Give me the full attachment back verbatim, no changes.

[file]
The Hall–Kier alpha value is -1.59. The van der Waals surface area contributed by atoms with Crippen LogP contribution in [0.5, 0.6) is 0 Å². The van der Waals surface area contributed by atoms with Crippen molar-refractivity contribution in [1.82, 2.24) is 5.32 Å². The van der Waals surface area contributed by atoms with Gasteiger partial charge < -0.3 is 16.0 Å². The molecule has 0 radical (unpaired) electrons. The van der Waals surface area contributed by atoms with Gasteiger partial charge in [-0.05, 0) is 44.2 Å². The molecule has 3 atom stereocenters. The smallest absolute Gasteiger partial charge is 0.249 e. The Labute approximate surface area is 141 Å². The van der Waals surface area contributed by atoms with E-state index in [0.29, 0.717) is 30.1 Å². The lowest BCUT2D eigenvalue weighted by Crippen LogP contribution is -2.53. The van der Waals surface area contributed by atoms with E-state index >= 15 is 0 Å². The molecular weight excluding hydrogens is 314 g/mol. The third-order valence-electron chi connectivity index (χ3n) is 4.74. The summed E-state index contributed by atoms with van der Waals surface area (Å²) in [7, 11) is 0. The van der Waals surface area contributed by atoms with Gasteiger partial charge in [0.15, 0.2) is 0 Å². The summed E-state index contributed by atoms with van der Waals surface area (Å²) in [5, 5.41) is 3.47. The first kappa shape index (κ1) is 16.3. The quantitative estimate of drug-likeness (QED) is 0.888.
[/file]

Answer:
The Hall–Kier alpha value is -1.59. The van der Waals surface area contributed by atoms with Crippen LogP contribution in [0.5, 0.6) is 0 Å². The van der Waals surface area contributed by atoms with Crippen molar-refractivity contribution in [1.82, 2.24) is 5.32 Å². The van der Waals surface area contributed by atoms with Gasteiger partial charge < -0.3 is 16.0 Å². The molecule has 0 radical (unpaired) electrons. The van der Waals surface area contributed by atoms with Gasteiger partial charge in [-0.05, 0) is 44.2 Å². The molecule has 3 atom stereocenters. The smallest absolute Gasteiger partial charge is 0.249 e. The Labute approximate surface area is 141 Å². The van der Waals surface area contributed by atoms with E-state index in [0.29, 0.717) is 30.1 Å². The lowest BCUT2D eigenvalue weighted by Crippen LogP contribution is -2.53. The van der Waals surface area contributed by atoms with E-state index >= 15 is 0 Å². The molecular weight excluding hydrogens is 314 g/mol. The third-order valence-electron chi connectivity index (χ3n) is 4.74. The summed E-state index contributed by atoms with van der Waals surface area (Å²) in [7, 11) is 0. The van der Waals surface area contributed by atoms with Gasteiger partial charge in [0.15, 0.2) is 0 Å². The summed E-state index contributed by atoms with van der Waals surface area (Å²) in [5, 5.41) is 3.47. The first kappa shape index (κ1) is 16.3. The quantitative estimate of drug-likeness (QED) is 0.888.